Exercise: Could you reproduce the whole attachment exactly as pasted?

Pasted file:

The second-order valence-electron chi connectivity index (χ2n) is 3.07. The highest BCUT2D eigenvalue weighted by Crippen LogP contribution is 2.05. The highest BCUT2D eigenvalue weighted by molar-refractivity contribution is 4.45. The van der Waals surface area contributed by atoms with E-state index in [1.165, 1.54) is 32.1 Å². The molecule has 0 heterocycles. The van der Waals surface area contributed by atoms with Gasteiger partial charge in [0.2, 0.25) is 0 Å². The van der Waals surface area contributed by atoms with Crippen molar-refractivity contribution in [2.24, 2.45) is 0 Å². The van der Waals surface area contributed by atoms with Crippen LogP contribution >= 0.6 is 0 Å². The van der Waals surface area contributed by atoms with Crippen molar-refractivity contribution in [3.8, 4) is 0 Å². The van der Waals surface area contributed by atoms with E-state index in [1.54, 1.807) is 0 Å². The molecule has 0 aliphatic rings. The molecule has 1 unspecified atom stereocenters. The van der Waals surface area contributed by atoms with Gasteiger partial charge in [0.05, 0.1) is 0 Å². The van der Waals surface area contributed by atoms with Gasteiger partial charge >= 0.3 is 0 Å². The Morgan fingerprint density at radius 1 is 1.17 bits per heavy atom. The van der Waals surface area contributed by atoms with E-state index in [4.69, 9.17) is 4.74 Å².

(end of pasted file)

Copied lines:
The second-order valence-electron chi connectivity index (χ2n) is 3.07. The highest BCUT2D eigenvalue weighted by Crippen LogP contribution is 2.05. The highest BCUT2D eigenvalue weighted by molar-refractivity contribution is 4.45. The van der Waals surface area contributed by atoms with E-state index in [1.165, 1.54) is 32.1 Å². The molecule has 0 heterocycles. The van der Waals surface area contributed by atoms with Gasteiger partial charge in [0.2, 0.25) is 0 Å². The van der Waals surface area contributed by atoms with Crippen molar-refractivity contribution in [2.24, 2.45) is 0 Å². The van der Waals surface area contributed by atoms with Crippen LogP contribution >= 0.6 is 0 Å². The van der Waals surface area contributed by atoms with Crippen molar-refractivity contribution in [3.8, 4) is 0 Å². The van der Waals surface area contributed by atoms with E-state index in [1.54, 1.807) is 0 Å². The molecule has 0 aliphatic rings. The molecule has 1 unspecified atom stereocenters. The van der Waals surface area contributed by atoms with Gasteiger partial charge in [0.05, 0.1) is 0 Å². The van der Waals surface area contributed by atoms with Gasteiger partial charge >= 0.3 is 0 Å². The Morgan fingerprint density at radius 1 is 1.17 bits per heavy atom. The van der Waals surface area contributed by atoms with E-state index in [4.69, 9.17) is 4.74 Å².